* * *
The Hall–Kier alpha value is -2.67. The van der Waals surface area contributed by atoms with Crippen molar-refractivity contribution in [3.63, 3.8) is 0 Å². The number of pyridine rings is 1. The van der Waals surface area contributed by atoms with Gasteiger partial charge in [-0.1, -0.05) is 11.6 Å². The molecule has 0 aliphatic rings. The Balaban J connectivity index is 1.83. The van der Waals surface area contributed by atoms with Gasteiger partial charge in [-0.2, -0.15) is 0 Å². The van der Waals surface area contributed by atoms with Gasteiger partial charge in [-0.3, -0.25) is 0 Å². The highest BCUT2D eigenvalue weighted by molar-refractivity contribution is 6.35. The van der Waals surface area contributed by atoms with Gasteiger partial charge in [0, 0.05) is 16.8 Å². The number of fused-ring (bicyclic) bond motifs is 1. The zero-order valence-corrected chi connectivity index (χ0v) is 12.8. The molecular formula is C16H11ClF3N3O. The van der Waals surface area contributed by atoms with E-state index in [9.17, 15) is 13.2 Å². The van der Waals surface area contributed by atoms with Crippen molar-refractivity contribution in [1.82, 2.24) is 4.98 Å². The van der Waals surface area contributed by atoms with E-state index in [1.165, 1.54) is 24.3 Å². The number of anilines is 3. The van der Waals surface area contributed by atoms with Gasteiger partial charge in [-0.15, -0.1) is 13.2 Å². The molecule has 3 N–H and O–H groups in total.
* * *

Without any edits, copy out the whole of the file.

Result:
The Hall–Kier alpha value is -2.67. The van der Waals surface area contributed by atoms with Crippen molar-refractivity contribution in [3.63, 3.8) is 0 Å². The number of pyridine rings is 1. The van der Waals surface area contributed by atoms with Gasteiger partial charge in [-0.1, -0.05) is 11.6 Å². The molecule has 0 aliphatic rings. The Balaban J connectivity index is 1.83. The van der Waals surface area contributed by atoms with Gasteiger partial charge in [-0.2, -0.15) is 0 Å². The van der Waals surface area contributed by atoms with Gasteiger partial charge in [-0.3, -0.25) is 0 Å². The highest BCUT2D eigenvalue weighted by molar-refractivity contribution is 6.35. The van der Waals surface area contributed by atoms with Gasteiger partial charge in [0, 0.05) is 16.8 Å². The number of fused-ring (bicyclic) bond motifs is 1. The zero-order valence-corrected chi connectivity index (χ0v) is 12.8. The molecular formula is C16H11ClF3N3O. The van der Waals surface area contributed by atoms with E-state index in [9.17, 15) is 13.2 Å². The van der Waals surface area contributed by atoms with Crippen molar-refractivity contribution in [1.82, 2.24) is 4.98 Å². The van der Waals surface area contributed by atoms with E-state index in [1.165, 1.54) is 24.3 Å². The number of anilines is 3. The van der Waals surface area contributed by atoms with Gasteiger partial charge in [-0.15, -0.1) is 13.2 Å². The molecule has 3 N–H and O–H groups in total.